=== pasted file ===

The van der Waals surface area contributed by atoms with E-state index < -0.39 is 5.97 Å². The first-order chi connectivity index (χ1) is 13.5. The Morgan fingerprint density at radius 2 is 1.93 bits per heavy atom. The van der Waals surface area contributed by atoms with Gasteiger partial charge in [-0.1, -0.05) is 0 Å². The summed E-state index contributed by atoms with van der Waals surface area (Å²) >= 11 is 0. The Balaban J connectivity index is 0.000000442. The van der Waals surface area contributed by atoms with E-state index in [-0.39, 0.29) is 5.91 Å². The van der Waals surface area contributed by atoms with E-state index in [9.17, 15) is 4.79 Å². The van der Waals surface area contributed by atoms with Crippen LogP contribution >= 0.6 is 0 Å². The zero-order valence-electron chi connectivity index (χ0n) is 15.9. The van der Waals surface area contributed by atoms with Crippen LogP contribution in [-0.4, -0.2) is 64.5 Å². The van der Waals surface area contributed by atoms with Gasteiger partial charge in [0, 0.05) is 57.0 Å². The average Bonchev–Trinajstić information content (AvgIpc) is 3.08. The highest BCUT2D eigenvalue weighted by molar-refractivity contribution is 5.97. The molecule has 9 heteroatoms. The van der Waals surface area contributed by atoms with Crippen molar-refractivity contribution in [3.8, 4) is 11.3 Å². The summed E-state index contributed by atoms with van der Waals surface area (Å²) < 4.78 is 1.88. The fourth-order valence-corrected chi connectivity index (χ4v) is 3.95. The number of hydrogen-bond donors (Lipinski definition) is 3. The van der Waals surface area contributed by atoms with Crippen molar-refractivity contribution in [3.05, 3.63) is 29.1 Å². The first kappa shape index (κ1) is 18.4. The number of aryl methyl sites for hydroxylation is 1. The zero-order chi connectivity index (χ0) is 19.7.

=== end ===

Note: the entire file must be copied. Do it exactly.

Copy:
The van der Waals surface area contributed by atoms with E-state index < -0.39 is 5.97 Å². The first-order chi connectivity index (χ1) is 13.5. The Morgan fingerprint density at radius 2 is 1.93 bits per heavy atom. The van der Waals surface area contributed by atoms with Gasteiger partial charge in [-0.1, -0.05) is 0 Å². The summed E-state index contributed by atoms with van der Waals surface area (Å²) >= 11 is 0. The Balaban J connectivity index is 0.000000442. The van der Waals surface area contributed by atoms with E-state index in [-0.39, 0.29) is 5.91 Å². The van der Waals surface area contributed by atoms with E-state index in [9.17, 15) is 4.79 Å². The van der Waals surface area contributed by atoms with Crippen LogP contribution >= 0.6 is 0 Å². The zero-order valence-electron chi connectivity index (χ0n) is 15.9. The van der Waals surface area contributed by atoms with Crippen LogP contribution in [-0.4, -0.2) is 64.5 Å². The van der Waals surface area contributed by atoms with Gasteiger partial charge in [0, 0.05) is 57.0 Å². The average Bonchev–Trinajstić information content (AvgIpc) is 3.08. The highest BCUT2D eigenvalue weighted by molar-refractivity contribution is 5.97. The molecule has 9 heteroatoms. The van der Waals surface area contributed by atoms with Crippen molar-refractivity contribution in [3.8, 4) is 11.3 Å². The summed E-state index contributed by atoms with van der Waals surface area (Å²) < 4.78 is 1.88. The fourth-order valence-corrected chi connectivity index (χ4v) is 3.95. The number of hydrogen-bond donors (Lipinski definition) is 3. The van der Waals surface area contributed by atoms with Crippen molar-refractivity contribution in [3.05, 3.63) is 29.1 Å². The first kappa shape index (κ1) is 18.4. The number of aryl methyl sites for hydroxylation is 1. The zero-order chi connectivity index (χ0) is 19.7.